The workshop exceeded my expectations. I was anticipating some theoretical expose about CBR but boy! I had the pleasure to meet both academics and practitioners from government and non government circles, all engaged and interested in CBR in their respective capacities. Further, the tool presented is thoroughly designed and hands-on. I feel like I can immediately hit the ground running with it and I actually will. I intend to use it to craft my research proposal and my first steps in my partner community this summer. Awesome! – Carelle Mang-Benza, workshop participant
This tool helps to balance power among people and describes how to work well with all. This is not a math formula, it is really a new mindset for designing and conducting community-based research” – Helen Song, workshop participant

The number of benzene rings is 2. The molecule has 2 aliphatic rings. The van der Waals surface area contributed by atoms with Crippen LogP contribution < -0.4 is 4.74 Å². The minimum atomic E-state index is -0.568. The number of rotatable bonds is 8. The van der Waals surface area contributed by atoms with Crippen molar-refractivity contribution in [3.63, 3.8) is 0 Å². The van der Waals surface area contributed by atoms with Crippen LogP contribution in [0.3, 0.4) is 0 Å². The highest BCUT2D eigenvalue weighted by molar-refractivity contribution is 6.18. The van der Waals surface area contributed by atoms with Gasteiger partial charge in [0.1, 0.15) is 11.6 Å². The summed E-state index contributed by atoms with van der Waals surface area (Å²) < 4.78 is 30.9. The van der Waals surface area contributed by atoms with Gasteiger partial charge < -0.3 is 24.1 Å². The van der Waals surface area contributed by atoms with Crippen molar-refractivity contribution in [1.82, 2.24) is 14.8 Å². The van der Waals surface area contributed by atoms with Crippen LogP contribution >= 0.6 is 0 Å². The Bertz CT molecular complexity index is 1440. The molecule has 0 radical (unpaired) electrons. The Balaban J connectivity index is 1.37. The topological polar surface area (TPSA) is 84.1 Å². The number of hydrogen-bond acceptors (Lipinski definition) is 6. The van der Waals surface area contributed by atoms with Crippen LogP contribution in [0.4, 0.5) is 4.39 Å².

I will use the CBRET in every community engaged learning course and every community engaged research project from now on! Specifically, I will use it as a way to encourage discussions with all partners at the entering phase of projects; as a training tool with undergraduate and graduate students to help operationalize and critically reflect on some of the indicators that fit with the principles and practices of community engaged scholarship; throughout and at the end of a community engaged project to reflect on the extent to which I and our partners are living up to our partnership goals; and finally, I will use it as a resource to help inform tenure and promotion committees about what it looks like to do community engaged scholarship. In other words, I see great benefit in this for every aspect of the work I do as a community engaged scholar! Thank you CCBR!
– Mavis Morton, Associate Professor, University of Guelph